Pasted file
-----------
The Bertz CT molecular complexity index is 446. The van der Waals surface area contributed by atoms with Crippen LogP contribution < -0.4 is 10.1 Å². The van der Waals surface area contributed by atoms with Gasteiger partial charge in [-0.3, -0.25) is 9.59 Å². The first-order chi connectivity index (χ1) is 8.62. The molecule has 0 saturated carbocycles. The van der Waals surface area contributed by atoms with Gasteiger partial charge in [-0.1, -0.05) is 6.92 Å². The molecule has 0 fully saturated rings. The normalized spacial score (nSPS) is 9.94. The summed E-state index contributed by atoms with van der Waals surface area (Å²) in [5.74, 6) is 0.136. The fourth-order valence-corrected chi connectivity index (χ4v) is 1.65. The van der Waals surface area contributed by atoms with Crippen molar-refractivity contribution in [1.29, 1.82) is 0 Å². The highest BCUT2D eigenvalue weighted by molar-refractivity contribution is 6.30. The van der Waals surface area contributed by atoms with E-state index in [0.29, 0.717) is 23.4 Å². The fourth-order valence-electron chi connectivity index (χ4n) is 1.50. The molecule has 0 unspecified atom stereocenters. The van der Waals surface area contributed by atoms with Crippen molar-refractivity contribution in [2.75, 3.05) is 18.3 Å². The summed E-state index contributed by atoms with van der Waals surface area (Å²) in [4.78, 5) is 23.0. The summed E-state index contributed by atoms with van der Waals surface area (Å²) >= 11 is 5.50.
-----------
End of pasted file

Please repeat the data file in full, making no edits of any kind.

The Bertz CT molecular complexity index is 446. The van der Waals surface area contributed by atoms with Crippen LogP contribution < -0.4 is 10.1 Å². The van der Waals surface area contributed by atoms with Gasteiger partial charge in [-0.3, -0.25) is 9.59 Å². The first-order chi connectivity index (χ1) is 8.62. The molecule has 0 saturated carbocycles. The van der Waals surface area contributed by atoms with Gasteiger partial charge in [-0.1, -0.05) is 6.92 Å². The molecule has 0 fully saturated rings. The normalized spacial score (nSPS) is 9.94. The summed E-state index contributed by atoms with van der Waals surface area (Å²) in [5.74, 6) is 0.136. The fourth-order valence-corrected chi connectivity index (χ4v) is 1.65. The van der Waals surface area contributed by atoms with Crippen molar-refractivity contribution in [1.29, 1.82) is 0 Å². The highest BCUT2D eigenvalue weighted by molar-refractivity contribution is 6.30. The van der Waals surface area contributed by atoms with E-state index in [0.29, 0.717) is 23.4 Å². The fourth-order valence-electron chi connectivity index (χ4n) is 1.50. The molecule has 0 unspecified atom stereocenters. The van der Waals surface area contributed by atoms with Crippen molar-refractivity contribution in [2.75, 3.05) is 18.3 Å². The summed E-state index contributed by atoms with van der Waals surface area (Å²) in [4.78, 5) is 23.0. The summed E-state index contributed by atoms with van der Waals surface area (Å²) >= 11 is 5.50.